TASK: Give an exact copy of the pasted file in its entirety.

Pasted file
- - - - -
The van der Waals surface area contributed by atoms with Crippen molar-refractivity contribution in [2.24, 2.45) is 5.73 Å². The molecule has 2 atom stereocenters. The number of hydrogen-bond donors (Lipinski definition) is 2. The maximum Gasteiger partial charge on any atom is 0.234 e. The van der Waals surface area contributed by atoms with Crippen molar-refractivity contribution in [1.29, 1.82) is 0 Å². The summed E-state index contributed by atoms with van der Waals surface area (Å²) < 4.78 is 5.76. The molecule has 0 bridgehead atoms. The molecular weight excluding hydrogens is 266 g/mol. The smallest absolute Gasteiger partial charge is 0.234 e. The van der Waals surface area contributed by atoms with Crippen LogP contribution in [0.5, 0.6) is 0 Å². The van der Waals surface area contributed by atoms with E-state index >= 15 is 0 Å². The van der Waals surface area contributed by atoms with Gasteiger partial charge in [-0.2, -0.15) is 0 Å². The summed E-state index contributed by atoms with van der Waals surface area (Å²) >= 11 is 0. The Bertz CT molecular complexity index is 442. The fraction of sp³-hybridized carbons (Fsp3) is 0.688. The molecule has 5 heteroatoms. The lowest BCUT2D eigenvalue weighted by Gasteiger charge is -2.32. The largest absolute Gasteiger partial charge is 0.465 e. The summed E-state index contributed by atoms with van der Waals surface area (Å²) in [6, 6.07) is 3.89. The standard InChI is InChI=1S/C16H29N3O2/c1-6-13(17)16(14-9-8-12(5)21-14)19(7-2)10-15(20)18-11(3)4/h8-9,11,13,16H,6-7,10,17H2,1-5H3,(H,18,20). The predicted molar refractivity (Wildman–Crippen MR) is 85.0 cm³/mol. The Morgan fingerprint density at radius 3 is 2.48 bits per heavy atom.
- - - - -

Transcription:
The van der Waals surface area contributed by atoms with Crippen molar-refractivity contribution in [2.24, 2.45) is 5.73 Å². The molecule has 2 atom stereocenters. The number of hydrogen-bond donors (Lipinski definition) is 2. The maximum Gasteiger partial charge on any atom is 0.234 e. The van der Waals surface area contributed by atoms with Crippen molar-refractivity contribution in [1.29, 1.82) is 0 Å². The summed E-state index contributed by atoms with van der Waals surface area (Å²) < 4.78 is 5.76. The molecule has 0 bridgehead atoms. The molecular weight excluding hydrogens is 266 g/mol. The smallest absolute Gasteiger partial charge is 0.234 e. The van der Waals surface area contributed by atoms with Crippen LogP contribution in [0.5, 0.6) is 0 Å². The van der Waals surface area contributed by atoms with E-state index >= 15 is 0 Å². The van der Waals surface area contributed by atoms with Gasteiger partial charge in [-0.2, -0.15) is 0 Å². The summed E-state index contributed by atoms with van der Waals surface area (Å²) >= 11 is 0. The Bertz CT molecular complexity index is 442. The fraction of sp³-hybridized carbons (Fsp3) is 0.688. The molecule has 5 heteroatoms. The lowest BCUT2D eigenvalue weighted by Gasteiger charge is -2.32. The largest absolute Gasteiger partial charge is 0.465 e. The summed E-state index contributed by atoms with van der Waals surface area (Å²) in [6, 6.07) is 3.89. The standard InChI is InChI=1S/C16H29N3O2/c1-6-13(17)16(14-9-8-12(5)21-14)19(7-2)10-15(20)18-11(3)4/h8-9,11,13,16H,6-7,10,17H2,1-5H3,(H,18,20). The predicted molar refractivity (Wildman–Crippen MR) is 85.0 cm³/mol. The Morgan fingerprint density at radius 3 is 2.48 bits per heavy atom.